This year's drought took a major toll on Nebraska grazing land and hay supplies. USDA, as of early October, indicated that 98% of Nebraska's pasture and rangeland is in poor to very poor condition.
"Much of a beef cattle's diet is forage, from calving through finishing, and cow-calf operations rely significantly on range and grazing land," says Jon Holzfaster, a cattle and corn farmer from Paxton and a member of the Nebraska Corn Board. "In total, beef cattle achieve 70% of their growth on forage, and years like this can dramatically limit hay supplies and raise prices for that forage."
However, there are opportunities for corn growers to work with cattle producers to graze cattle on cornstalk residue left in the field after harvest or take advantage of baled cornstalk residue. Jim Ramm, a cattle producer from Atkinson and president of Nebraska Cattlemen, says cornstalks give cattle producers some much needed fall grazing or supplemental baled forage to stretch supplies.
"We're encouraging cattle producers to consider the opportunity of cornstalk grazing because saving existing stored feedstuffs and hay supplies for winter feed is very important for making it through a drought," Ramm says. "Cornstalk residue can be a good feed when managed properly, and we're fortunate that the University of Nebraska has some great resources available."
Rick Rasby, a UNL Extension beef specialist, says UNL continues to compile a drought resource webpage for beef producers at beef.unl.edu. At that site, click on 'Drought' from the left-hand side of that page.
"Fact sheets, feeding recommendations, ammoniating opportunities for crop residue like cornstalks and more, are all collected on that page," Rasby says. "There are also several short videos that discuss using cornstalk bales and links to webinars that provide additional details, ideas and resources for managing forages during a drought."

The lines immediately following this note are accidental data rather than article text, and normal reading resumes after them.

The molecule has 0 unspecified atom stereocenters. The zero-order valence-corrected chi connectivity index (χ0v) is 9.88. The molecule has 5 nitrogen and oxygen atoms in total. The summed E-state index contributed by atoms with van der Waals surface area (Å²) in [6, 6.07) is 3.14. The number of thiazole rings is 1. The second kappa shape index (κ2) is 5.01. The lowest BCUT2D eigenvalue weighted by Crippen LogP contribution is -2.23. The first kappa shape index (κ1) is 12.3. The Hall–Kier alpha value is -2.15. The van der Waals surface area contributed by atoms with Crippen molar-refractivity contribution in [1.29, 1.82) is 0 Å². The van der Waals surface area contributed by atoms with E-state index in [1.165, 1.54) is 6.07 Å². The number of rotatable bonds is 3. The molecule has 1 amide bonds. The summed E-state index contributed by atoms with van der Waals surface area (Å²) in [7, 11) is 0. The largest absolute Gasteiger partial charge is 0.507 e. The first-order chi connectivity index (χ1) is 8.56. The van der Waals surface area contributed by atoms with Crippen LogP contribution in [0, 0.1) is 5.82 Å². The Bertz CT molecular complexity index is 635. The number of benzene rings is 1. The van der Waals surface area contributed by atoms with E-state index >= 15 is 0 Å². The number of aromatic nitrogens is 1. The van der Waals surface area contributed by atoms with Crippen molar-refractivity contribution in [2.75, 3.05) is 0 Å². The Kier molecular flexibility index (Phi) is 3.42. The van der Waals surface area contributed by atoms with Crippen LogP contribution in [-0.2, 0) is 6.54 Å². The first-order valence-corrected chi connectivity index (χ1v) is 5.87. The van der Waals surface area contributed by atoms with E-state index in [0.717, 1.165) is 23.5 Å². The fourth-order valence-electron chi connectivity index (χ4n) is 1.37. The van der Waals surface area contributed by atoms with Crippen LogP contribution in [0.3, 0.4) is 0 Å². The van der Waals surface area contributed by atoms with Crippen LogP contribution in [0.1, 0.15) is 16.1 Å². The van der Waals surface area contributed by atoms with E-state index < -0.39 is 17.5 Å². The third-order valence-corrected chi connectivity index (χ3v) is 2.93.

The Nebraska Department of Agriculture says it is encouraging farmers with available cornstalks to work cooperatively with livestock producers to ensure access to as much quality forage as possible due to the ongoing drought conditions. Hay production, pastures and grasslands have all been greatly reduced as the fall and winter months approach.
"In light of the ongoing drought conditions, I'd like to encourage our farmers and ranchers to work together to ensure as much quality forage as possible is available to our beef cattle herds this fall and winter," says Greg Ibach, NDA director. "The department has created a Hay and Forage Hotline to assist farmers and ranchers in finding hay and forage products, and it is a good starting point for those seeking feedstuffs."
The Hay and Forage Hotline can be found at www.agr.ne.gov. It lists hay and forage, including cornstalks and stover, that is available either for sale or by donation. Those looking to list hay, forage, cornstalks and other feed sources such as silage can do so by calling 800-422-6692.
"We collectively appreciate the work by the University, NDA and others to spread the word on the programs, opportunities and partnerships that can happen not only this year but every year," Holzfaster says. "Working together is what keeps agriculture strong in Nebraska."